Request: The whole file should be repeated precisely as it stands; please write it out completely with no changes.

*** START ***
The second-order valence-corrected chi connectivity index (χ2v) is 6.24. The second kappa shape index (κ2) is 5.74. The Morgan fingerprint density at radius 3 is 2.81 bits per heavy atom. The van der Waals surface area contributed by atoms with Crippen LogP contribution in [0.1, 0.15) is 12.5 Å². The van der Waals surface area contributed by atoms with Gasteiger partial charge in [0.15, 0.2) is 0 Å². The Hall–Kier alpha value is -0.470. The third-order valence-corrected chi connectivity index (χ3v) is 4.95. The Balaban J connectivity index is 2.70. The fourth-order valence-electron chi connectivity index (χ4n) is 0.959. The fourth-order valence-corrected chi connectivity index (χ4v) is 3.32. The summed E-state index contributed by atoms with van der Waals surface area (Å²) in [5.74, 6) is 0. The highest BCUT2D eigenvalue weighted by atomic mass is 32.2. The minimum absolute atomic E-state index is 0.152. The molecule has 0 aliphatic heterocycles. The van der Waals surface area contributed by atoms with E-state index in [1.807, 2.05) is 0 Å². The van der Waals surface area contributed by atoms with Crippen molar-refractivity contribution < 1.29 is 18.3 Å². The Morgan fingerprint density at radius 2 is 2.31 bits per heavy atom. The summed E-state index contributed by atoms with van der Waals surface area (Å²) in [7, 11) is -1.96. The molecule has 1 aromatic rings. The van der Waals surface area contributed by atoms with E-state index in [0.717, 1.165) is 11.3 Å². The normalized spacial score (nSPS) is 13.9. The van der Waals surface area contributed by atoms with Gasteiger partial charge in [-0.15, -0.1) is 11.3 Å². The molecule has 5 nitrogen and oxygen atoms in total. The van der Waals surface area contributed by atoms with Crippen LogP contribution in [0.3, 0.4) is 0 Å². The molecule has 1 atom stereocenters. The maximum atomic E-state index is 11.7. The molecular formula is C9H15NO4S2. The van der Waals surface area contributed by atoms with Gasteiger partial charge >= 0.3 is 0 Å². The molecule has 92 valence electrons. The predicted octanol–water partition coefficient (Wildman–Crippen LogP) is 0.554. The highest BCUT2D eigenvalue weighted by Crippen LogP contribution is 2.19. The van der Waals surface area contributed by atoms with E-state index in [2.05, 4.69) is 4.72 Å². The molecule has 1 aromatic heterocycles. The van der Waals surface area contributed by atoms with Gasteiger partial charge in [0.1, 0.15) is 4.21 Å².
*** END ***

The second-order valence-corrected chi connectivity index (χ2v) is 6.24. The second kappa shape index (κ2) is 5.74. The Morgan fingerprint density at radius 3 is 2.81 bits per heavy atom. The van der Waals surface area contributed by atoms with Crippen LogP contribution in [0.1, 0.15) is 12.5 Å². The van der Waals surface area contributed by atoms with Gasteiger partial charge in [0.15, 0.2) is 0 Å². The Hall–Kier alpha value is -0.470. The third-order valence-corrected chi connectivity index (χ3v) is 4.95. The Balaban J connectivity index is 2.70. The fourth-order valence-electron chi connectivity index (χ4n) is 0.959. The fourth-order valence-corrected chi connectivity index (χ4v) is 3.32. The summed E-state index contributed by atoms with van der Waals surface area (Å²) in [5.74, 6) is 0. The highest BCUT2D eigenvalue weighted by atomic mass is 32.2. The minimum absolute atomic E-state index is 0.152. The molecule has 0 aliphatic heterocycles. The van der Waals surface area contributed by atoms with E-state index in [1.807, 2.05) is 0 Å². The van der Waals surface area contributed by atoms with Crippen molar-refractivity contribution < 1.29 is 18.3 Å². The Morgan fingerprint density at radius 2 is 2.31 bits per heavy atom. The summed E-state index contributed by atoms with van der Waals surface area (Å²) in [7, 11) is -1.96. The molecule has 1 aromatic rings. The van der Waals surface area contributed by atoms with E-state index in [0.717, 1.165) is 11.3 Å². The normalized spacial score (nSPS) is 13.9. The van der Waals surface area contributed by atoms with Gasteiger partial charge in [-0.15, -0.1) is 11.3 Å². The molecule has 5 nitrogen and oxygen atoms in total. The van der Waals surface area contributed by atoms with Crippen LogP contribution in [0.3, 0.4) is 0 Å². The molecule has 1 atom stereocenters. The maximum atomic E-state index is 11.7. The molecular formula is C9H15NO4S2. The van der Waals surface area contributed by atoms with Gasteiger partial charge >= 0.3 is 0 Å². The molecule has 92 valence electrons. The predicted octanol–water partition coefficient (Wildman–Crippen LogP) is 0.554. The highest BCUT2D eigenvalue weighted by Crippen LogP contribution is 2.19. The van der Waals surface area contributed by atoms with E-state index in [2.05, 4.69) is 4.72 Å². The molecule has 1 aromatic heterocycles. The van der Waals surface area contributed by atoms with Gasteiger partial charge in [0.1, 0.15) is 4.21 Å².